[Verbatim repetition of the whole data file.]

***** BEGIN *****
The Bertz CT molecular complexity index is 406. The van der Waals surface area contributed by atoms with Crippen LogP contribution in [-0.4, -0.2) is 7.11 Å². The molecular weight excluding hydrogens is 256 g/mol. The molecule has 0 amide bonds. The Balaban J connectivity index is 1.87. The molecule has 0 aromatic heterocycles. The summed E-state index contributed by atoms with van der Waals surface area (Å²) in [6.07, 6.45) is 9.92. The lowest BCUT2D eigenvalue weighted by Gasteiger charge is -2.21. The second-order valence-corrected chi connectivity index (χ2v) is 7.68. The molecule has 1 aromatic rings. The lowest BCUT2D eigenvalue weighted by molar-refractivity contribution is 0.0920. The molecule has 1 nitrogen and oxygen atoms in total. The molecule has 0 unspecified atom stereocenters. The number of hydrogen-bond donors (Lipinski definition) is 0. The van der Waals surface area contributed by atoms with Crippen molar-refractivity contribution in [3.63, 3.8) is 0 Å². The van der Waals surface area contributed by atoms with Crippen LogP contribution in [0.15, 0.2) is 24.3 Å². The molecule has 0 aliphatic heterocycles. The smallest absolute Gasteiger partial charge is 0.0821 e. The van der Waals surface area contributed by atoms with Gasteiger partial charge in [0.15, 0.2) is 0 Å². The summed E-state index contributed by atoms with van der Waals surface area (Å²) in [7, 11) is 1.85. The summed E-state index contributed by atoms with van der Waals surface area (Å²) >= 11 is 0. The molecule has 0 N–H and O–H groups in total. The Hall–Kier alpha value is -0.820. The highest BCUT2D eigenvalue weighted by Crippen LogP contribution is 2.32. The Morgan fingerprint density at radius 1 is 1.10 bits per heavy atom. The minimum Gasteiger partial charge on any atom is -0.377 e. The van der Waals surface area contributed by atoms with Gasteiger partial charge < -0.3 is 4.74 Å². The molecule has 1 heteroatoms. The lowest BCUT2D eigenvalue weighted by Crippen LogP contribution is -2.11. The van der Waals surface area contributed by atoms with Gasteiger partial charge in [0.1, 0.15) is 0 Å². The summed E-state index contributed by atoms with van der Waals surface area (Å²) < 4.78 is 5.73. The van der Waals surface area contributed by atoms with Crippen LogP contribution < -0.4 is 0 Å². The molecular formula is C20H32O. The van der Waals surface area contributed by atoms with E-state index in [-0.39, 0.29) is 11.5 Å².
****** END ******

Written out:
The Bertz CT molecular complexity index is 406. The van der Waals surface area contributed by atoms with Crippen LogP contribution in [-0.4, -0.2) is 7.11 Å². The molecular weight excluding hydrogens is 256 g/mol. The molecule has 0 amide bonds. The Balaban J connectivity index is 1.87. The molecule has 0 aromatic heterocycles. The summed E-state index contributed by atoms with van der Waals surface area (Å²) in [6.07, 6.45) is 9.92. The lowest BCUT2D eigenvalue weighted by Gasteiger charge is -2.21. The second-order valence-corrected chi connectivity index (χ2v) is 7.68. The molecule has 1 aromatic rings. The lowest BCUT2D eigenvalue weighted by molar-refractivity contribution is 0.0920. The molecule has 1 nitrogen and oxygen atoms in total. The molecule has 0 unspecified atom stereocenters. The number of hydrogen-bond donors (Lipinski definition) is 0. The van der Waals surface area contributed by atoms with Crippen molar-refractivity contribution in [3.63, 3.8) is 0 Å². The van der Waals surface area contributed by atoms with Crippen LogP contribution in [0.15, 0.2) is 24.3 Å². The molecule has 0 aliphatic heterocycles. The smallest absolute Gasteiger partial charge is 0.0821 e. The van der Waals surface area contributed by atoms with Gasteiger partial charge in [0.15, 0.2) is 0 Å². The summed E-state index contributed by atoms with van der Waals surface area (Å²) in [7, 11) is 1.85. The summed E-state index contributed by atoms with van der Waals surface area (Å²) >= 11 is 0. The molecule has 0 N–H and O–H groups in total. The Hall–Kier alpha value is -0.820. The highest BCUT2D eigenvalue weighted by Crippen LogP contribution is 2.32. The Morgan fingerprint density at radius 1 is 1.10 bits per heavy atom. The minimum Gasteiger partial charge on any atom is -0.377 e. The van der Waals surface area contributed by atoms with Gasteiger partial charge < -0.3 is 4.74 Å². The molecule has 1 heteroatoms. The lowest BCUT2D eigenvalue weighted by Crippen LogP contribution is -2.11. The van der Waals surface area contributed by atoms with Gasteiger partial charge in [0.1, 0.15) is 0 Å². The summed E-state index contributed by atoms with van der Waals surface area (Å²) < 4.78 is 5.73. The van der Waals surface area contributed by atoms with Crippen LogP contribution < -0.4 is 0 Å². The molecular formula is C20H32O. The van der Waals surface area contributed by atoms with E-state index in [-0.39, 0.29) is 11.5 Å².